A Pastor's Notes

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Metaphysical and Ontological Preconceptions: Augsburg Confession, Article I

Article I: Of God

Our Churches, with common consent, do teach that the decree of the Council of Nicaea concerning the Unity of the Divine Essence and concerning the Three Persons, is true and to be believed without any doubting; that is to say, there is one Divine Essence which is called and which is God: eternal, without body, without parts, of infinite power, wisdom, and goodness, the Maker and Preserver of all things, visible and invisible; and yet there are three Persons, of the same essence and power, who also are coeternal, the Father the Son, and the Holy Ghost. And the term “person” they use as the Fathers have used it, to signify, not a part or quality in another, but that which subsists of itself.

They condemn all heresies which have sprung up against this article, as the Manichaeans, who assumed two principles, one Good and the other Evil- also the Valentinians, Arians, Eunomians, Mohammedans, and all such. They condemn also the Samosatenes, old and new, who, contending that there is but one Person, sophistically and impiously argue that the Word and the Holy Ghost are not distinct Persons, but that “Word” signifies a spoken word, and “Spirit” signifies motion created in things. (From Project Wittenberg)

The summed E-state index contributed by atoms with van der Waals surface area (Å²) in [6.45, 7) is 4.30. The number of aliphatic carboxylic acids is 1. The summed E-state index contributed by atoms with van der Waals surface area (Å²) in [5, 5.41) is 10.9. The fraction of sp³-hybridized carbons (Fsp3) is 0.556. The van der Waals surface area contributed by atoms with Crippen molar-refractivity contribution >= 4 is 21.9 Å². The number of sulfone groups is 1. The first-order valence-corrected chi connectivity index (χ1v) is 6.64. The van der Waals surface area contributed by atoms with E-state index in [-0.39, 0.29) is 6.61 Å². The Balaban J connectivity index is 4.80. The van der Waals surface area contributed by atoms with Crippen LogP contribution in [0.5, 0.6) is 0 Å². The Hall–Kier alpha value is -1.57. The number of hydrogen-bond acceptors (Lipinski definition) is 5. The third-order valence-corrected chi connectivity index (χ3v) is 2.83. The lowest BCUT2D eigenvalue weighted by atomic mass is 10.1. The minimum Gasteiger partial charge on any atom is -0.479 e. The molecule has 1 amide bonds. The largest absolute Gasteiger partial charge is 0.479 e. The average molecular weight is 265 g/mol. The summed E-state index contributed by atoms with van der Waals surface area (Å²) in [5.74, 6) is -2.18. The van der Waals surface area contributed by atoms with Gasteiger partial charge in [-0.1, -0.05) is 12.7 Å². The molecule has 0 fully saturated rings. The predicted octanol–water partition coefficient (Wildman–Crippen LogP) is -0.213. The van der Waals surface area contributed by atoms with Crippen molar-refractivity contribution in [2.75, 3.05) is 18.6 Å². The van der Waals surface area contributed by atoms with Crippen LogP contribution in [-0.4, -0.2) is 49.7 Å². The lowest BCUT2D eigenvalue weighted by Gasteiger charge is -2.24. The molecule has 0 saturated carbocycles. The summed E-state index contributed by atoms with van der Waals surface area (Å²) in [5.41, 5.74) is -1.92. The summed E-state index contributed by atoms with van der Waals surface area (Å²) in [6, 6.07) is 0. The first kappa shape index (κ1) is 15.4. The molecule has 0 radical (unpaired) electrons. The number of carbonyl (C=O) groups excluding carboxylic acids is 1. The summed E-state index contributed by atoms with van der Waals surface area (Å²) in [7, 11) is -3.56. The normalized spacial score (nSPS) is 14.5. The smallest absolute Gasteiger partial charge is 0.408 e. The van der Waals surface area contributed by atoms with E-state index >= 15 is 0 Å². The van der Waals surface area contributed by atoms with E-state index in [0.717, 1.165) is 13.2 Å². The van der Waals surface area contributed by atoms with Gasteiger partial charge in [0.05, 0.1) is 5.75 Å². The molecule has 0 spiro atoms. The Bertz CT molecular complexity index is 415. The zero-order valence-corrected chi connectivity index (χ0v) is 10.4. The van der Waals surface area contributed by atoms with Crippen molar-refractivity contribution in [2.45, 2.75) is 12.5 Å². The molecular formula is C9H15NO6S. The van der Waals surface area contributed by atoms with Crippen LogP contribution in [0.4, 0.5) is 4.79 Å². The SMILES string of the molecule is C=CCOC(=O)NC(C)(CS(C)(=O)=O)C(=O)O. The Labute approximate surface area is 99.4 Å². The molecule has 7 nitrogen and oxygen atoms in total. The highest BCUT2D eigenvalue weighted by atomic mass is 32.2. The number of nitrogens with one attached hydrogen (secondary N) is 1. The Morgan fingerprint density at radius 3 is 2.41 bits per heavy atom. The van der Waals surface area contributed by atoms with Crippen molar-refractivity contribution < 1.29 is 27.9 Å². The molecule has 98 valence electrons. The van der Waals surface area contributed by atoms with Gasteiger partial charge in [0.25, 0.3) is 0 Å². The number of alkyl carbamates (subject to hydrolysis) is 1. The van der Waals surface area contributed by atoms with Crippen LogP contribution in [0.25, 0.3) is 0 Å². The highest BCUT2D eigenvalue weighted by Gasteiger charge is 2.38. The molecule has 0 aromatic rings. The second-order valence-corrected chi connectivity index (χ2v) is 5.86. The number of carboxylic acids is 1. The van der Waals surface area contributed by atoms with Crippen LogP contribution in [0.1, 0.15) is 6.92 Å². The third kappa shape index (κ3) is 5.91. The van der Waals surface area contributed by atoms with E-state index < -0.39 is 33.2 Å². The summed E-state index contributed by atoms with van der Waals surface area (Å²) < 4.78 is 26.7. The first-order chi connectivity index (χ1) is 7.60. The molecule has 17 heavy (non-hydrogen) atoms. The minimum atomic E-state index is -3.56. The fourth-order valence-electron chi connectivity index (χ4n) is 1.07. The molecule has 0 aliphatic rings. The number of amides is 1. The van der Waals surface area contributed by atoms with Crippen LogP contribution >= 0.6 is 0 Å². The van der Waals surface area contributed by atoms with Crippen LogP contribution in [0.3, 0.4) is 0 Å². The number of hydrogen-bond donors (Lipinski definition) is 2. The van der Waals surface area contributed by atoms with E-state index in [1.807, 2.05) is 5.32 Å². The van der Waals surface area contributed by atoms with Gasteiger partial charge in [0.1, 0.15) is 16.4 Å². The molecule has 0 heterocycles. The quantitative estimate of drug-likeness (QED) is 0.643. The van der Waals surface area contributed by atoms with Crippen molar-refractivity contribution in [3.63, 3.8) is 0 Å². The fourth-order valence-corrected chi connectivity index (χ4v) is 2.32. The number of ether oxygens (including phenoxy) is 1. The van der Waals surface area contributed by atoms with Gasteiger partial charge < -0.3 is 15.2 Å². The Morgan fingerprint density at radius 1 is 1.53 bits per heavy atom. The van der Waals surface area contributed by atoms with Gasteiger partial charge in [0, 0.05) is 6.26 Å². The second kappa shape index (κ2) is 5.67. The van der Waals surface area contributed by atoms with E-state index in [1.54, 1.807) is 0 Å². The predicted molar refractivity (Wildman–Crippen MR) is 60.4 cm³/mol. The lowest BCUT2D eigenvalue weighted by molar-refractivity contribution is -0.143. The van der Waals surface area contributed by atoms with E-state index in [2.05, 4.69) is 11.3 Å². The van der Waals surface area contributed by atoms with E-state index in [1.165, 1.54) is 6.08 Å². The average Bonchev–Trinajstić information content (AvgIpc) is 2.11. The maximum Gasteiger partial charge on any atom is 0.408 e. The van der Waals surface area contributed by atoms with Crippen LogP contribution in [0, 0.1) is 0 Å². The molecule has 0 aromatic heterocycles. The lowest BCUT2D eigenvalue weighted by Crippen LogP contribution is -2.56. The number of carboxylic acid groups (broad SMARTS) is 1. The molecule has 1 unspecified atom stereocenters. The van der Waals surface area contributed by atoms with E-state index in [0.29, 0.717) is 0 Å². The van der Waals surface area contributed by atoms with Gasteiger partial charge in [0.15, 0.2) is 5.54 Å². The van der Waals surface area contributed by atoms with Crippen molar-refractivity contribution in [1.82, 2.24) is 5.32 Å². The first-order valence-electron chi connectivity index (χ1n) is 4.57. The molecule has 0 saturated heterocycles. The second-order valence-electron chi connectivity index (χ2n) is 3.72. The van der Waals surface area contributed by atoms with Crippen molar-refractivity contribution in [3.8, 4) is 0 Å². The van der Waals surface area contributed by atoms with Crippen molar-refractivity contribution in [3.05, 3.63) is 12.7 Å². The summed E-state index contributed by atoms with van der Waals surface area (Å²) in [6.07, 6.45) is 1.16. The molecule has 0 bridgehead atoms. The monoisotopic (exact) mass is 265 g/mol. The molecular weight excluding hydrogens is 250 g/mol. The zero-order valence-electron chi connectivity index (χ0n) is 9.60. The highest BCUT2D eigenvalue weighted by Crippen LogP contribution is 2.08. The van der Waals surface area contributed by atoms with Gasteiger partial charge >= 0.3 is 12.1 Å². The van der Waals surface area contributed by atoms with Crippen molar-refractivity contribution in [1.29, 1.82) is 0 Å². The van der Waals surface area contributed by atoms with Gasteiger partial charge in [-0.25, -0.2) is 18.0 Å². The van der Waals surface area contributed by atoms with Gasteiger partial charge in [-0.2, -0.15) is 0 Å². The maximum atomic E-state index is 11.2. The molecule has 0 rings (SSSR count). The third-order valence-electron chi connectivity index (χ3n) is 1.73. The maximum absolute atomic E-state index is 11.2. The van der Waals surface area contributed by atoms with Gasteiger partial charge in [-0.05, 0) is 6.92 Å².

While there is certainly discussion of meta/ontological concepts in this article (e.g., una essentia divina), their use is not to establish new teaching, or as the ground of argumentation, but to affirm what has already been taught by the Church. There is nothing new taught here, or new arguments made; this article serves to make clear the Reformers’ agreement with the statements of the Council of Nicea concerning God as Unity and Trinity, while condemning all teachings and teachers at odds with the the Creed’s teaching concerning the Trinity. Note also that the Apology emphasizes that the teaching of the Creed is founded on and in line with Scripture. As there is no disagreement with the Roman party, there is no extended argumentation in this article.

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Written by pastor

15 January 2018 at 1:58 pm

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